On the same day the Victorian Government announced that, due to CoVid-19 lockdowns, the state economy will likely be in a deep recession with the loss of potentially tens of thousands of jobs, The Wilderness Society has taken its extremist campaign against the state’s sustainably-managed native forest industries to an international audience, and trivialised the global scourge of illegal logging, Australian Forest Products Association (AFPA) CEO Ross Hampton said today.
“It seems to be lost on The Wilderness Society that amid the unprecedented lockdown in Victoria and the devastating impact on the state’s economy, Victoria’s native forest industries continue to operate to produce essential products like packaging, timber products for the building industry, pallets for supermarket deliveries, and firewood,” Mr Hampton said.
“These are vital jobs producing essential products in a lawful, sustainable industry that a vocal minority of extremists want to close down – most Victorians would be rightly horrified by The Wilderness Society’s conduct.”
The Chief Executive of the Victorian Association of Forest Industries Inc Tim Johnston said, Actions like this from the Wilderness Society just embolden protestors who choose to disrupt legal timber harvesting operations and put themselves and others at risk. These are the same forest contractors that are asked by the State Government to risk their lives and fight bushfires.”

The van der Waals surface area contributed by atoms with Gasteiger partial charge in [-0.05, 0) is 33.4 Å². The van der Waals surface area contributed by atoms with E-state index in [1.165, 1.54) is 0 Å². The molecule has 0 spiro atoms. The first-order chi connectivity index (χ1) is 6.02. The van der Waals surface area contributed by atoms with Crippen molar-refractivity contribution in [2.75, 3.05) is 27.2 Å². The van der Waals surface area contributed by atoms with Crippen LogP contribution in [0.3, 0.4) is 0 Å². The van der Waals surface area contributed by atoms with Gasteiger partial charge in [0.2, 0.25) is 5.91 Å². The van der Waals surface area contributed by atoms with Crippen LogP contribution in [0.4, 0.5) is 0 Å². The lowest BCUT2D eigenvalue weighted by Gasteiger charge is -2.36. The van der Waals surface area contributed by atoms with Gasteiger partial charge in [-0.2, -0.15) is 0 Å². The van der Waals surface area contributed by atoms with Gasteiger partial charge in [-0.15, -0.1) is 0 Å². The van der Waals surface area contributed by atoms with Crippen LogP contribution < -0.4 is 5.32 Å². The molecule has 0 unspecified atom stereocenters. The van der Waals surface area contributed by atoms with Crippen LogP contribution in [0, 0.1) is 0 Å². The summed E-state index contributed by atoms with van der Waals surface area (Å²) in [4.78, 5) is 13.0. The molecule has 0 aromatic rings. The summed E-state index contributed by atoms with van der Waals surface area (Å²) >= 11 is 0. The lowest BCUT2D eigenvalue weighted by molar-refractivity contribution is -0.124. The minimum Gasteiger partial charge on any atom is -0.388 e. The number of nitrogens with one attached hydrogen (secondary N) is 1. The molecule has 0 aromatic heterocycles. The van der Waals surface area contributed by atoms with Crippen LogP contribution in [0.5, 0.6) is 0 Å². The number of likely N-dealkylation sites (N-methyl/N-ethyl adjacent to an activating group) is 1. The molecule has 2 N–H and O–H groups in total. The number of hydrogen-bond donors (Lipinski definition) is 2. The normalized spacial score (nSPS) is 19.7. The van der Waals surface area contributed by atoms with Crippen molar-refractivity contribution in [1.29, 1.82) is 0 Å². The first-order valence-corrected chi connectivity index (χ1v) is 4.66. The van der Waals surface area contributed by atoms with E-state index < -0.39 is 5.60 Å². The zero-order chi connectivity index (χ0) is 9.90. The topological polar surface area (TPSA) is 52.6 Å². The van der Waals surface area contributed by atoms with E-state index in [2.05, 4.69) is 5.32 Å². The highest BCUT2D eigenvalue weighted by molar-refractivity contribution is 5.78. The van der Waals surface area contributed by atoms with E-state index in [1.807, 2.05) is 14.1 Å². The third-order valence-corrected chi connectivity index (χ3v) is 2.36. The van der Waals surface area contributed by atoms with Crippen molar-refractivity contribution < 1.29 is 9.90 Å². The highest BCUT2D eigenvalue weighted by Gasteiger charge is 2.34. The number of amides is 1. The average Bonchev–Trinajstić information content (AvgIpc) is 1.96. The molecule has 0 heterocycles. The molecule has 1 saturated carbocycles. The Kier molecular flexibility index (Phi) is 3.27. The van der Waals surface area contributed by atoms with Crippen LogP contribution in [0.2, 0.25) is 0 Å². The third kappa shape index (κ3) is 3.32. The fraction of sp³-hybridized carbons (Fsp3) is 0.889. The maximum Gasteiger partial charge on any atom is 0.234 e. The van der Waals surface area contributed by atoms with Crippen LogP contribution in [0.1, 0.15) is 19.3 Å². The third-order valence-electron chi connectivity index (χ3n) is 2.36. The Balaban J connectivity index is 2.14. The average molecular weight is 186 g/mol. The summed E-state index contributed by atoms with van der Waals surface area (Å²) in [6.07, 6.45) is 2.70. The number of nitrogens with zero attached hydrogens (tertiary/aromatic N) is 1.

Mr Hampton said it was also wrong of the Wilderness Society to be equating VicForests’ tightly regulated harvesting operations with the global illegal logging trade.
“The Wilderness Society effectively trivialises the global criminal trade in illegally logged forest products that leads to deforestation, poor working conditions and environmental vandalism, and it undermines the huge efforts of global agencies like Interpol in combating this scourge.”
“Australia’s illegal logging laws are designed to prevent the importation and domestic harvesting of timber outside of legitimate regulatory frameworks. Australia is part of a global effort to stamp out the theft, laundering and trade of illegal timber, often by organised crime syndicates, particularly in developing countries. The Wilderness Society should not undermine these efforts for the sake of a cheap headline.”
Mr Hampton said it should also be noted that VicForests has flagged it will appeal the Federal Court decision in question, and that the judgment only related to a handful of forest coupes that were harvested between 2016 and 2018.
“VicForests uses the equivalent of just 4 trees out of 10,000 every year, and old growth trees are protected. It is certified to the world’s largest global certification scheme called PEFC (known as Responsible Wood in Australia). Every tree that is used is regenerated. It is completely sustainable environmentally and a vital driver of jobs in many regional Victorian towns. The Wilderness Society should not have to be told that now is not the time to be trying to close down an essential industry in Victoria,” Mr Hampton concluded.
The original media release is here: Media Release – IN THE MIDST OF A PANDEMIC THE WILDERNESS SOCIETY SHOWS A CALLOUS DISREGARD FOR VICTORIAN WORKERS IN AN ESSENTIAL INDUSTRY